The UK Labour Party and the System of Diversity

The UK Labour Party and the System of Diversity, by Helen Dale. Ben Cobley, a committed Labour Party activist who’s been run out of his own party on a rail for supporting Leave, has written a book on what is going on in the left today: The Tribe: The Liberal Left and the System of Diversity.


I expected a lament on the extent to which Labour is no longer the party of the working class but rather a party of what Thomas Piketty calls ‘The Brahmin Left’, but it is much more than that. The Tribe is an articulate, scrupulously fair but nonetheless root-and-branch attack on the ‘system and administration of diversity’, not only in UK Labour but also in other British institutions, including the civil service and the BBC.

The Tribe describes how Britain’s Labour Party (and much of the wider labour movement, as well as other institutions) has been taken over (even ‘stolen’) by a political ideology that maintains we all have fixed identities, rather than being members of more malleable social classes. This ideology — Cobley calls it ‘the system of diversity’ — bears little relationship to the traditional Labour project. Instead of trying to raise up the poor and downtrodden by providing them with tools to organise and educate themselves, Labour — and institutions that feed it or recruit from its ranks — now exists to further a regime where we all exist in relationships of oppressor and oppressed with everyone else. These relationships of oppressor, oppression and power are always and everywhere based on fixed forms of identity: sex, race, religion (Islam, in particular, is rendered immutable), sexual orientation, gender.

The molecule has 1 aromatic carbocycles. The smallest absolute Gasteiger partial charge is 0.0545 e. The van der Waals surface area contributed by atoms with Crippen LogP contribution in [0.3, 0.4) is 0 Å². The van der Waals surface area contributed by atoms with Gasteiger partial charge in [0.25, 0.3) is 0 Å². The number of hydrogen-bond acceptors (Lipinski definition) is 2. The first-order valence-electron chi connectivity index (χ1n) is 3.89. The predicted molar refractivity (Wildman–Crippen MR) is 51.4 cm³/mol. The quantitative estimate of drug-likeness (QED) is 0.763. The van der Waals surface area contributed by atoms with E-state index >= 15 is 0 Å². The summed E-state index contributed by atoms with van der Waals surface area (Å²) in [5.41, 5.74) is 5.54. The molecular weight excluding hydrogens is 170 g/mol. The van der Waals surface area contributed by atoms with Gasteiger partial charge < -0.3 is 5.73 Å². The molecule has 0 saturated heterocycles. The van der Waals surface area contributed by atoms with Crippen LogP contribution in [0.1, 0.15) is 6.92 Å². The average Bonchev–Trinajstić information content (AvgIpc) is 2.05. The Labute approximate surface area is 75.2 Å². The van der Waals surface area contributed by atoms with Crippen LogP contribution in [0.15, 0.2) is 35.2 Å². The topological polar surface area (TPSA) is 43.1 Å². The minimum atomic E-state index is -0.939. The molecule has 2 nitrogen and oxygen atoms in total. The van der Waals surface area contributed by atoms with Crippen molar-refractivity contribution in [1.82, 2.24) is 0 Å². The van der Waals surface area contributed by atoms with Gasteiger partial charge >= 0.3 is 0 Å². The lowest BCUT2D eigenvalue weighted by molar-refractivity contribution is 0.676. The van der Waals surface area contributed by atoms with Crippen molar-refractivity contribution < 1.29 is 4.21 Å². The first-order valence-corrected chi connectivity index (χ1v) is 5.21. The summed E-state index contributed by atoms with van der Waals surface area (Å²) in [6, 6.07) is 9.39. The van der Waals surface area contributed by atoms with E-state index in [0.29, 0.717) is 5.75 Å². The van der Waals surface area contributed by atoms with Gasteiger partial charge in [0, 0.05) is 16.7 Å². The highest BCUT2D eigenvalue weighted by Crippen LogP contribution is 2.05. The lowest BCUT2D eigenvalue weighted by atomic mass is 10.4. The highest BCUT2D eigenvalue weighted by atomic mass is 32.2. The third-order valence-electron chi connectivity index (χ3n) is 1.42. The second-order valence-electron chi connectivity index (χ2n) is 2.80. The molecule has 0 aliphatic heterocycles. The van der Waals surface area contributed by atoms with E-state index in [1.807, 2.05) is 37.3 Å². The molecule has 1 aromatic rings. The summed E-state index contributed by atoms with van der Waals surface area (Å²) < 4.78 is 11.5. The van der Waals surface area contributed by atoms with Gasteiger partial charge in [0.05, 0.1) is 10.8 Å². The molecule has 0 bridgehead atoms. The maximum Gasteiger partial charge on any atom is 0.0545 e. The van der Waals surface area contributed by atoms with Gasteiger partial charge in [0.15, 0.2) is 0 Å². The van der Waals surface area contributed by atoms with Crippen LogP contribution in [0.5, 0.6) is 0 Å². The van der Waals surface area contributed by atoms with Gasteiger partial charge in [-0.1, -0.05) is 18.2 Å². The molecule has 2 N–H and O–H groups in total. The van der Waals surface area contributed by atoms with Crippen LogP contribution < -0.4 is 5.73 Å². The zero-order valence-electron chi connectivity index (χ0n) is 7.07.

Under the ‘system of diversity’, victimhood never ends. … Certain groups must always be on the outer. Cobley calls them ‘the favoured’ and ‘the unfavoured’. The favoured include women, Muslims, and immigrants. The unfavoured include men and whites — but also uneducated people and most of the working poor. There are always victims, and always perpetrators. Oppression is systemic; it never ends, and can never end.

This has practical policy consequences. Cobley documents in mind-bending detail a regime of outrageous and systematic discrimination — in hiring, training, and in terms of financial largesse — across multiple institutions (including the BBC and civil service) and within Labour. The favouritism is meant to produce equality of outcomes, and diversity is treated as a per se good. ‘More women in STEM’ or ‘more BAME at the BBC’ or ‘more women in parliament’ are common catch-cries, with few arguments as to how this will improve STEM, the BBC, or Westminster. …

The new left’s PC is responsible for ghastly crimes:

Cobley tells the story of Rotherham through the lens of the system of diversity. He documents how leaders drawn from one of the system’s favoured groups — Pakistani Muslims — were able to cover up an extraordinary crime spree (at least 1400 children sexually abused in a single town). State institutions simply outsourced authority over that group to state-funded ‘community leaders’, especially Pakistani-background Labour Party councillors.